China sounds alarm on global economy at summit
Protect themselves by forging deeper regional economic ties.
Chinese President Hu Jintao said his country would play a role in helping deepen cooperation between the 21 members of the Asia-Pacific Economic Cooperation (Apec) by rebalancing its economy to improve the chances of a global economic recovery.
Russian President Vladimir Putin had also expressed concern about the world economy on Friday, and particularly about Europe's debt crisis, as he prepared to host the annual Apec summit in the Pacific port city of Vladivostok.
"The world economy today is recovering slowly, and there are still some destabilising factors and uncertainties. The underlying impact of the international financial crisis is far from over," Hu told businessmen in a speech before the summit.
"We will work to maintain the balance between keeping steady and robust growth, adjusting the economic structure and managing inflation expectations. We will boost domestic demand and maintain steady and robust growth as well as basic price stability," he said.
Hu said China was addressing problems such as creating jobs since its economic growth slowed.
But China's economy remains dominant in Asia and it is key to Russia's decision to look eastwards as it seeks to develop its own economy.
Hu also announced a $157-billion government spending drive to boost infrastructure in agriculture, energy, railways and roads as well as pledging his country's support for greater trade liberalisation.
"We should improve and explore new mechanisms for infrastructure investment and financing, and encourage participation in infrastructure development by various actors," he said.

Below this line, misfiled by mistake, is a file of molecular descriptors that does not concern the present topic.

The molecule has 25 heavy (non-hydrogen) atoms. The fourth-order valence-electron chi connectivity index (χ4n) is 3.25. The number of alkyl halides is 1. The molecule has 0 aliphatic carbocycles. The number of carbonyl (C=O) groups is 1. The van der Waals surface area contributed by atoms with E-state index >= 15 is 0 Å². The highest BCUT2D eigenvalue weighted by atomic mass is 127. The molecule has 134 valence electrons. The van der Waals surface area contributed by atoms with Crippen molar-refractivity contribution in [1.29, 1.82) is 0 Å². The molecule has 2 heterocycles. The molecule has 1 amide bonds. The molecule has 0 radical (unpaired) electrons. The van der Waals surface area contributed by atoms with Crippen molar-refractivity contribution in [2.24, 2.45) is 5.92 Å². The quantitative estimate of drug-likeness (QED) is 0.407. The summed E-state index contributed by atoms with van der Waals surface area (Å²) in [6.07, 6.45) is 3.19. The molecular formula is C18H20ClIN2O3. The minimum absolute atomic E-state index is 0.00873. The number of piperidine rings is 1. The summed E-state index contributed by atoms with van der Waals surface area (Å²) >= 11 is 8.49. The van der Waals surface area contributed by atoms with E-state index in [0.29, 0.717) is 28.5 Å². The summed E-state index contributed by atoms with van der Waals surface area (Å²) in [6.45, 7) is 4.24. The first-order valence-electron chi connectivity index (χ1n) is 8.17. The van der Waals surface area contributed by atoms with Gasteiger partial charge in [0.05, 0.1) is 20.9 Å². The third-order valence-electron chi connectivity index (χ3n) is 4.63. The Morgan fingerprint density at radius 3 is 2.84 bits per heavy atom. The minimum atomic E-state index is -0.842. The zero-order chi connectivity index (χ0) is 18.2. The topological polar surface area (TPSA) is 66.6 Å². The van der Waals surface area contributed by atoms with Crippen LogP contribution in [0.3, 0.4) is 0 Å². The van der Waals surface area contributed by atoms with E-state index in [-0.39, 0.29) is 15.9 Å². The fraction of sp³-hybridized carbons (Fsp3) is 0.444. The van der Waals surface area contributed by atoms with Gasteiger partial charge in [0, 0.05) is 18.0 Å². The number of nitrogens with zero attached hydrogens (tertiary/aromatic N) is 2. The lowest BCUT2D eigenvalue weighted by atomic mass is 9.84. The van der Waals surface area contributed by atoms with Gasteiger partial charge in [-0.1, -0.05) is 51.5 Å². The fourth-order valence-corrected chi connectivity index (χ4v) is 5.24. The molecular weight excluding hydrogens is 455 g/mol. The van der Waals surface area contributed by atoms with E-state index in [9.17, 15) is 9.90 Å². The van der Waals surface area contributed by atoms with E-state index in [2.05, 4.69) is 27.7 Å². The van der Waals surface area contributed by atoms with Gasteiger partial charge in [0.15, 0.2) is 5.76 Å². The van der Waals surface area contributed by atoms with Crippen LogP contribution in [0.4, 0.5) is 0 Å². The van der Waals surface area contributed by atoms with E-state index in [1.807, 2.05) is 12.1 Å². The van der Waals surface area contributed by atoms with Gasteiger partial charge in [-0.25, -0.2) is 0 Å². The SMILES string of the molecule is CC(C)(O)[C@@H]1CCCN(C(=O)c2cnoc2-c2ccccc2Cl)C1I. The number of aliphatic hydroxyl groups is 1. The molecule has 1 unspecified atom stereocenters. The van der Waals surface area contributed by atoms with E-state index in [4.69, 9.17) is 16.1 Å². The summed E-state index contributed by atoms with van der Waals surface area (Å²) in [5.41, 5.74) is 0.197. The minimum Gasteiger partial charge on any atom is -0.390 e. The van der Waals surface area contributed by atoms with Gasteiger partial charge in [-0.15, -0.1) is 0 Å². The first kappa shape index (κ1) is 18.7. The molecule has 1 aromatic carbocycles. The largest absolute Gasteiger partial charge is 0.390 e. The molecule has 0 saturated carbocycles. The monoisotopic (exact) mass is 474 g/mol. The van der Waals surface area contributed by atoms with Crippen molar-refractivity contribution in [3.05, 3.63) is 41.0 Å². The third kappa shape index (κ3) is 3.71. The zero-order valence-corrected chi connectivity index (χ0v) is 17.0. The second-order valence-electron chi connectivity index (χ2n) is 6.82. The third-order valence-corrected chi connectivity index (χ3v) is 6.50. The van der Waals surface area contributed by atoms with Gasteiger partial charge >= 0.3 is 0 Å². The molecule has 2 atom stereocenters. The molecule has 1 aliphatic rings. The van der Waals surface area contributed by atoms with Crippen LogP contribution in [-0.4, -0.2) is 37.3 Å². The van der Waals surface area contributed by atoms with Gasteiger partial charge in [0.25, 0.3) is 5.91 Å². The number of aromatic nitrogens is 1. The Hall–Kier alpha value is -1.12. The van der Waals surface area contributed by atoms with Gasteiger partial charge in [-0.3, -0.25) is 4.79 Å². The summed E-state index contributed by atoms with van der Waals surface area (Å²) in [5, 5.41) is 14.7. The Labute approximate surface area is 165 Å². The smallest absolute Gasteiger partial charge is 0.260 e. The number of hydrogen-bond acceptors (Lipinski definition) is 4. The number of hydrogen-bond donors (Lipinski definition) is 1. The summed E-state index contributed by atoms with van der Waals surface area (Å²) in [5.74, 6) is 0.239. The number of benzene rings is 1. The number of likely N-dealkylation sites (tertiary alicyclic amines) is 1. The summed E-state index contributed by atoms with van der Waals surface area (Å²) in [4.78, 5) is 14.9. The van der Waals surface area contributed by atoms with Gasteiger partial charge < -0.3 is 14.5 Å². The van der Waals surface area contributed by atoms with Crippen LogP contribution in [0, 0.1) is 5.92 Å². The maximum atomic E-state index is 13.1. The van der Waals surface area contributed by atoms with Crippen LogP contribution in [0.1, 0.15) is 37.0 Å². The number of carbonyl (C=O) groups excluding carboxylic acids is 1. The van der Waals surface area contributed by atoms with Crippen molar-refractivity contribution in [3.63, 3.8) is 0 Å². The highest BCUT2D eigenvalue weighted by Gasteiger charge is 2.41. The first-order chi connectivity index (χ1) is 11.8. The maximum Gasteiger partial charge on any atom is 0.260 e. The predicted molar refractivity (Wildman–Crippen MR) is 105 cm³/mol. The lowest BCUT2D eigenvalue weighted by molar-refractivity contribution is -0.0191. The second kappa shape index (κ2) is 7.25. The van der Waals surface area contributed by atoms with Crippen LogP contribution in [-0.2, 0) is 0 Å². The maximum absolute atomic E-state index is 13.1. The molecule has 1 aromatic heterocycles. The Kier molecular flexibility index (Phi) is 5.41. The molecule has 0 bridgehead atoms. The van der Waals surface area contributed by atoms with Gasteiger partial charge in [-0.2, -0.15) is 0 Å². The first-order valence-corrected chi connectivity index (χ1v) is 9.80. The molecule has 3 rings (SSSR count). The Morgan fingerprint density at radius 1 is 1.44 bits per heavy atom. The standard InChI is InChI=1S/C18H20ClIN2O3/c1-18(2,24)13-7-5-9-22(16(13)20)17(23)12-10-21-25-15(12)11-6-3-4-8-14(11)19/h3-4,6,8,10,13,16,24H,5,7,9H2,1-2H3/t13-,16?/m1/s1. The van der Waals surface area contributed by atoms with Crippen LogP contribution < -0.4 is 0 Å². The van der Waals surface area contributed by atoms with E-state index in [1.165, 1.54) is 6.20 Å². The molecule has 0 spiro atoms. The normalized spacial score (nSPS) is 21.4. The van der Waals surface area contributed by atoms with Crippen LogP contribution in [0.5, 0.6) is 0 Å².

Hu steps down as China's top leader in the autumn after a Communist Party congress, but he promised continuity and stability for the economy.
Putin, who has just begun a new six-year term as president, said for his part on Friday that Russia would be a stable energy supplier and a gateway to Europe for Asian countries, and also pledged to develop his country's transport network.
Russia sees the weekend summit as a chance to make a pivotal shift away from Europe, increasing political and economic links with countries in Asia that are showing relatively strong economic growth as Europe struggles with its debt crisis.
Apec, which also includes the United States, Japan, South Korea, Indonesia and Canada, groups countries around the Pacific Rim which account for 40% of the world's population, 54% of its economic output and 44% of trade.
Boosting trade and growth is vital for Apec as a whole as it tries to remove trade barriers that hinder investment.
Putin limped slightly as he greeted other leaders at the summit on Russky Island, linked to mainland Vladivostok by a spectacular new bridge that cost $1 billion, but aides said he had merely pulled a muscle.
Underlining Putin's good health, a spokesperson said he had a "very active lifestyle."
Discussions at the two-day meeting will focus on food security and trade liberalisation. An agreement was reached before the summit to slash import duties on technologies that can promote economic growth without endangering the environment.
Ministers agreed on a list of 54 green technologies that will be subject to import duties of 5% or less from 2015, following through on a commitment made by leaders at the last Apec summit in Honolulu a year ago.
According to summit documents seen by Reuters, the list includes equipment used in generating power from renewable energy sources such as the sun, wind and biomass; treating waste water; recycling and environmental monitoring.
Breakthroughs are not expected on other trade issues at the summit, which US President Barack Obama is missing. He has been attending the Democratic Party convention and Washington is being represented by Secretary of State Hillary Clinton.
Clinton also called for trade liberalisation and balanced economies in a speech to businessmen, saying "a balanced and stable economy is a challenge too sweeping and complex for countries to approach in isolation."
Apec is a consensus-based group that includes developed economies such as the United States and much smaller, developing economies.– Reuters